During oral arguments in February, a request for a receiver to oversee six of the loans and an accounting of those six loans was rejected by District Judge Elizabeth Gonzalez, but she ordered discovery to proceed with Aspen required to turn over voting records and disclosures it made to the first-priority and second-priority lenders in the loans at issue.

During that hearing, one of Aspen's attorneys, John Bailey of the firm Bailey+Kennedy, said if the plaintiffs wanted to complain about Aspen or seek a receiver, they should have done so with state regulators.

“Aspen is highly regulated and monitored by the Nevada Division of Mortgage Lending, which as recently as a few months ago conducted a thorough investigation of Aspen. Now, when I say a thorough investigation I don’t mean somebody stopped in at 2 o’clock in the afternoon and left at 4. Their investigation consisted of 145 hours at Aspen looking over everything that Aspen does. When they finished that investigation, they concluded that Aspen was in substantial compliance with all laws and regulations,'' he said.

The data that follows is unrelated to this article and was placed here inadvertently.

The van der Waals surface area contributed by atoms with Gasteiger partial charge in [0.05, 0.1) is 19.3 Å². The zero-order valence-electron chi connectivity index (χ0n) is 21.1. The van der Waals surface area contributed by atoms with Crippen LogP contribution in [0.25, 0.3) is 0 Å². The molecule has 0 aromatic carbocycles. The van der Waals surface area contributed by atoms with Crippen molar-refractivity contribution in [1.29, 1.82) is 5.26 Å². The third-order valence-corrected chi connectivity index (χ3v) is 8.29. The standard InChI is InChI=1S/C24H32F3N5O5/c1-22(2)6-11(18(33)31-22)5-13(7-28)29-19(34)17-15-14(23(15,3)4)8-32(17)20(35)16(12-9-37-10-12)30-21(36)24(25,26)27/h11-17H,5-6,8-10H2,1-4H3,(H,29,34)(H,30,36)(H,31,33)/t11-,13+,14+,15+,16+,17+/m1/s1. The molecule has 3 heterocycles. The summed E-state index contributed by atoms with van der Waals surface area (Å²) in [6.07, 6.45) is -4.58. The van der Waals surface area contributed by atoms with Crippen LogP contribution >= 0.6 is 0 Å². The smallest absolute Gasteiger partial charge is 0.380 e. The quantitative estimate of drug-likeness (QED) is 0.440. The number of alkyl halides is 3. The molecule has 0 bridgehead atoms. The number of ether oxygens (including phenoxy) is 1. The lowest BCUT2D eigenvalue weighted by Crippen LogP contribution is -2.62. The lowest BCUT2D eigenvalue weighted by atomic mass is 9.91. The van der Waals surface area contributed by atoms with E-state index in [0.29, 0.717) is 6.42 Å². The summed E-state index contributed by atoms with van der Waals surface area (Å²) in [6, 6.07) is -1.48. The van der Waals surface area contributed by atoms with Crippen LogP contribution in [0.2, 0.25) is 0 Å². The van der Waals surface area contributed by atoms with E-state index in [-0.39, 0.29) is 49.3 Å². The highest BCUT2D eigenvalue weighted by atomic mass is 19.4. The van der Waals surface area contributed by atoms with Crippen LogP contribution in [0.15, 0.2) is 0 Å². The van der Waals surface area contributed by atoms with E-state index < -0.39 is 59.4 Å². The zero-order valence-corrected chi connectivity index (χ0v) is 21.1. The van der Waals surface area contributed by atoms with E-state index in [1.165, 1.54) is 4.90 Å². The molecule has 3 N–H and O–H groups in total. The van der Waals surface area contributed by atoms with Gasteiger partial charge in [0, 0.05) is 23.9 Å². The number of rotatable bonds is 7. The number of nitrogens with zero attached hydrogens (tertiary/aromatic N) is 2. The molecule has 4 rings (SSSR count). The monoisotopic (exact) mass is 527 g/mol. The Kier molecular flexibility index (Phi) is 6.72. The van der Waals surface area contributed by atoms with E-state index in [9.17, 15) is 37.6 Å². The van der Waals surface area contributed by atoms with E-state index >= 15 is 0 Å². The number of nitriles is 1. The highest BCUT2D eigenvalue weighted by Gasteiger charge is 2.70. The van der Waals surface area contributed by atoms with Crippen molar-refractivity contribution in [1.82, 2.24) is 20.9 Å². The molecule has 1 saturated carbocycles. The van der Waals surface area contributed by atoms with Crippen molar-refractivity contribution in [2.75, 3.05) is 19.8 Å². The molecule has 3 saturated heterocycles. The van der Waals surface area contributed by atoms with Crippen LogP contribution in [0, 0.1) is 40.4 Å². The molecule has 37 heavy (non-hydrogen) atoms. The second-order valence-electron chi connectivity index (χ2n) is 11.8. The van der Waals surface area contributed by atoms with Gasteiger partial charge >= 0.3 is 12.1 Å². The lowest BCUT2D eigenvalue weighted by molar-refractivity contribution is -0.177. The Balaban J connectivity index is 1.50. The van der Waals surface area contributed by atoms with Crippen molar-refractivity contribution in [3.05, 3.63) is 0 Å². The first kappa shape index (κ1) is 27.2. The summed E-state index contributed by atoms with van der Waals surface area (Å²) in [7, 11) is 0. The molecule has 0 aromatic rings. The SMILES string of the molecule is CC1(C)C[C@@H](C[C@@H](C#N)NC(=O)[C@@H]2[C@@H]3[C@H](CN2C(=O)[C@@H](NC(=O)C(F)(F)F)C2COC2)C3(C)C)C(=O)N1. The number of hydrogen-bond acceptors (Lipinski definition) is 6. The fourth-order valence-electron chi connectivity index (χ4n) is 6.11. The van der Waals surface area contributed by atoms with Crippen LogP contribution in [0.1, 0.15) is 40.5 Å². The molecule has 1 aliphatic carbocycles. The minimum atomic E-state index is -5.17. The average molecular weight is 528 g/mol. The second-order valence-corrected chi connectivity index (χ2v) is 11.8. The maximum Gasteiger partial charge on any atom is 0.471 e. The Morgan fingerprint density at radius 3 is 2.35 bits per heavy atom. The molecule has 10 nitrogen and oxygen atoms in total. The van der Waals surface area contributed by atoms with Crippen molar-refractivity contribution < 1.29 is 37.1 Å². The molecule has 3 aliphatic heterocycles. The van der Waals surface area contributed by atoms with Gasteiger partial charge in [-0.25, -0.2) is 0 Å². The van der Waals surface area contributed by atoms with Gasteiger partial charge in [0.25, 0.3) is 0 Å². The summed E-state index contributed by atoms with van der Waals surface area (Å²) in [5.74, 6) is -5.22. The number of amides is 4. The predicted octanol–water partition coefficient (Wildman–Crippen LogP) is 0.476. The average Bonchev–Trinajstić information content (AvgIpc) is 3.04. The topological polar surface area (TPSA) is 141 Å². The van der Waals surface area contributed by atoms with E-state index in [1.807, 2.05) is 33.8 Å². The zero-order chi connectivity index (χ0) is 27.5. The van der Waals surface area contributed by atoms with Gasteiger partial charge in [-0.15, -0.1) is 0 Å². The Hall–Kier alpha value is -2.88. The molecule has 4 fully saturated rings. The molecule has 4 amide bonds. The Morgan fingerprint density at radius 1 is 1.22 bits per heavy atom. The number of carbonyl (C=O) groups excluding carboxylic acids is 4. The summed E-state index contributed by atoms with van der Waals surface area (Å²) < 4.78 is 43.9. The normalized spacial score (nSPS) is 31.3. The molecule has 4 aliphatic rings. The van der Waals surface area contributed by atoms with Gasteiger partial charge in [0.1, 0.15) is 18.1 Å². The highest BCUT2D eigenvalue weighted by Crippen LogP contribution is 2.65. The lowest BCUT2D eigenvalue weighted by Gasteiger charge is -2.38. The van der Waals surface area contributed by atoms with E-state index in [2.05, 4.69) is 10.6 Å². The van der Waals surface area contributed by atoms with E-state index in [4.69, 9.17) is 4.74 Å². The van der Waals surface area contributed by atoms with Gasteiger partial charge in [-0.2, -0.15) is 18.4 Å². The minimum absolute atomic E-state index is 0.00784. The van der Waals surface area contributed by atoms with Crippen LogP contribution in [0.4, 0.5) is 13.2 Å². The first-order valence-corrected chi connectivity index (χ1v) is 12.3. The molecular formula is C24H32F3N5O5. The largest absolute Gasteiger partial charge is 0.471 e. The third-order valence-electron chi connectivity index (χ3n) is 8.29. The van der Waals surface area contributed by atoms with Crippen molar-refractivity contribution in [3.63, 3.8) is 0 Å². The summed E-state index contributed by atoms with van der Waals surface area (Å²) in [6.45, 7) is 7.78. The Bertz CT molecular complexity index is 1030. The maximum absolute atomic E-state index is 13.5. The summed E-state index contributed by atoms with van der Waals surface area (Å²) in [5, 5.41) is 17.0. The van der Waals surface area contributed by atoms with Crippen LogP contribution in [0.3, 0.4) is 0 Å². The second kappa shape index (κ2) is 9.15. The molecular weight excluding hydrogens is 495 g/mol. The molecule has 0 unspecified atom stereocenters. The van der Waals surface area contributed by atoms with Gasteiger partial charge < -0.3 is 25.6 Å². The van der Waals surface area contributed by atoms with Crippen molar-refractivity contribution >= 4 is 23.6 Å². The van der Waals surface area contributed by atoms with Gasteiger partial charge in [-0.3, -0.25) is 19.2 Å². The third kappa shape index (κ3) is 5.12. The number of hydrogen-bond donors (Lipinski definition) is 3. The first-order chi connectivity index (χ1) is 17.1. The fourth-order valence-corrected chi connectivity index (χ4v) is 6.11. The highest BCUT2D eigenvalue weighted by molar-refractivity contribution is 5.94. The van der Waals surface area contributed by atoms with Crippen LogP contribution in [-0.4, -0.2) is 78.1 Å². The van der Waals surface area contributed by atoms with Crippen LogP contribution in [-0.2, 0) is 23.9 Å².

Aspen is also represented in that case by attorneys Joshua Dickey and Joseph Liebman of Bailey+Kennedy.

The plaintiffs in that case are Lois Levy as trustee for a trust, James R. Zellers as trustee for a trust, Linda and Rodney Reber along with a Reber trust, Charles E. Thompson as trustee for a trust, Daniel and Jodi Pick, Peggy Beth Hart, Clinton Clausen, David Willden as trustee for a trust, Kenneth R. and Yvonne R. Gragson as trustees for a trust, Jean Willden, Connie Laverne Thompson as a trustee, and Kira John-MacDonald.

That suit was filed by attorneys Joseph Kistler and Jeffrey Hulet of the firm Gordon Silver.


A lawsuit against Guinn and Aspen by a second set of investors was filed April 14 in Clark County District Court. Aspen has not yet responded to the allegations in that suit and Guinn declined comment, citing a policy of not commenting on pending litigation.

These investors say they invested in 26 loans between 2001 and 2007 and recently discovered cases in which they say Aspen mismanaged loans, did not look after their interests and failed to send them their share of loan fees.

They claim Aspen has refused to turn over detailed information on many of the loans and breached a duty to the investors to provide full disclosure, perform due diligence, be fair, be loyal, avoid self-dealing and failed to adequately “protect, service and collect plaintiffs' share of the Aspen loans.”